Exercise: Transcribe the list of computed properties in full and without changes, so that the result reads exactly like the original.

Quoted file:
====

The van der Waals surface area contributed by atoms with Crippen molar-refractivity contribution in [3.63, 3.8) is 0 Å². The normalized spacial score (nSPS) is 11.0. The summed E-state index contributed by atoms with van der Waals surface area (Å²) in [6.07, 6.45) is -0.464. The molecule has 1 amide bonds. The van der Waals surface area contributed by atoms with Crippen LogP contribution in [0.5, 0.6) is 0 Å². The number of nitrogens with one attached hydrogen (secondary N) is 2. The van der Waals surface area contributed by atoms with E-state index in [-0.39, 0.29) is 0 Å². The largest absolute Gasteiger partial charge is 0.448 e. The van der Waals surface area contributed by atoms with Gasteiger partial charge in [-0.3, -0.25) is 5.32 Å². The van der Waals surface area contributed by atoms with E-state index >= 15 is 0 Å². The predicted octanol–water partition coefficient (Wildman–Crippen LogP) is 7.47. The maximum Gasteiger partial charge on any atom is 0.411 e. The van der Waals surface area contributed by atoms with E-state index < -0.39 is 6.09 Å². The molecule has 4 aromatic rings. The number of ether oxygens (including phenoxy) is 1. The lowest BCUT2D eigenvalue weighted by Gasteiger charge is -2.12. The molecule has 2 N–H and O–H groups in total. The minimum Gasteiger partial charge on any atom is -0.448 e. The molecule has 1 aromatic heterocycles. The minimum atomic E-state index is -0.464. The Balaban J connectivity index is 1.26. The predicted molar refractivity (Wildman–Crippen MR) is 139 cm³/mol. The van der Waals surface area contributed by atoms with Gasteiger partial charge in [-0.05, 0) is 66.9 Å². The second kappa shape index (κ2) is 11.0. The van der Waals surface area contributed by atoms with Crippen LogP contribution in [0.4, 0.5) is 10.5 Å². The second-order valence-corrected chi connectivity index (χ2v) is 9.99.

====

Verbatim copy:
The van der Waals surface area contributed by atoms with Crippen molar-refractivity contribution in [3.63, 3.8) is 0 Å². The normalized spacial score (nSPS) is 11.0. The summed E-state index contributed by atoms with van der Waals surface area (Å²) in [6.07, 6.45) is -0.464. The molecule has 1 amide bonds. The van der Waals surface area contributed by atoms with Crippen LogP contribution in [0.5, 0.6) is 0 Å². The number of nitrogens with one attached hydrogen (secondary N) is 2. The van der Waals surface area contributed by atoms with E-state index in [-0.39, 0.29) is 0 Å². The largest absolute Gasteiger partial charge is 0.448 e. The van der Waals surface area contributed by atoms with Gasteiger partial charge in [-0.3, -0.25) is 5.32 Å². The van der Waals surface area contributed by atoms with E-state index >= 15 is 0 Å². The predicted octanol–water partition coefficient (Wildman–Crippen LogP) is 7.47. The maximum Gasteiger partial charge on any atom is 0.411 e. The van der Waals surface area contributed by atoms with E-state index < -0.39 is 6.09 Å². The molecule has 4 aromatic rings. The number of ether oxygens (including phenoxy) is 1. The lowest BCUT2D eigenvalue weighted by Gasteiger charge is -2.12. The molecule has 2 N–H and O–H groups in total. The minimum Gasteiger partial charge on any atom is -0.448 e. The molecule has 1 aromatic heterocycles. The minimum atomic E-state index is -0.464. The Balaban J connectivity index is 1.26. The predicted molar refractivity (Wildman–Crippen MR) is 139 cm³/mol. The van der Waals surface area contributed by atoms with Gasteiger partial charge in [-0.05, 0) is 66.9 Å². The second kappa shape index (κ2) is 11.0. The van der Waals surface area contributed by atoms with Crippen LogP contribution in [0.4, 0.5) is 10.5 Å². The second-order valence-corrected chi connectivity index (χ2v) is 9.99.